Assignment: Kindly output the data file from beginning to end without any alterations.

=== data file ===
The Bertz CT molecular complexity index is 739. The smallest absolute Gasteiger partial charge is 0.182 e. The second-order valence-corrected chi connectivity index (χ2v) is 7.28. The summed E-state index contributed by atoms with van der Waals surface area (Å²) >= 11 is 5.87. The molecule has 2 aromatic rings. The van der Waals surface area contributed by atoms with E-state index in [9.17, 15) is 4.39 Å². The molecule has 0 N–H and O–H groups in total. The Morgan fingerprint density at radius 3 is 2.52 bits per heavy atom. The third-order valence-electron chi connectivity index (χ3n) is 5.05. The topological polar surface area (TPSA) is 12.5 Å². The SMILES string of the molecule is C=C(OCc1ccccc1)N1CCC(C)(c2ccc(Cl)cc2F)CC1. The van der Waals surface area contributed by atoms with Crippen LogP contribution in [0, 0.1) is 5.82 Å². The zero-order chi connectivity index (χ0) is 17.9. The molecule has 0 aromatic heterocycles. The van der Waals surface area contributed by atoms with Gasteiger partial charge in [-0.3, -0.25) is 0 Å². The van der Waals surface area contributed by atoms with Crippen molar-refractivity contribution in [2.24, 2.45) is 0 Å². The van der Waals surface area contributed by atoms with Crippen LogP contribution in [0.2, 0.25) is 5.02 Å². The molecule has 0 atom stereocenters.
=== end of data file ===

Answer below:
The Bertz CT molecular complexity index is 739. The smallest absolute Gasteiger partial charge is 0.182 e. The second-order valence-corrected chi connectivity index (χ2v) is 7.28. The summed E-state index contributed by atoms with van der Waals surface area (Å²) >= 11 is 5.87. The molecule has 2 aromatic rings. The van der Waals surface area contributed by atoms with E-state index in [9.17, 15) is 4.39 Å². The molecule has 0 N–H and O–H groups in total. The Morgan fingerprint density at radius 3 is 2.52 bits per heavy atom. The third-order valence-electron chi connectivity index (χ3n) is 5.05. The topological polar surface area (TPSA) is 12.5 Å². The SMILES string of the molecule is C=C(OCc1ccccc1)N1CCC(C)(c2ccc(Cl)cc2F)CC1. The van der Waals surface area contributed by atoms with Crippen LogP contribution in [0, 0.1) is 5.82 Å². The zero-order chi connectivity index (χ0) is 17.9. The molecule has 0 aromatic heterocycles. The van der Waals surface area contributed by atoms with Gasteiger partial charge in [-0.3, -0.25) is 0 Å². The van der Waals surface area contributed by atoms with Crippen molar-refractivity contribution in [2.24, 2.45) is 0 Å². The van der Waals surface area contributed by atoms with Crippen LogP contribution in [0.2, 0.25) is 5.02 Å². The molecule has 0 atom stereocenters.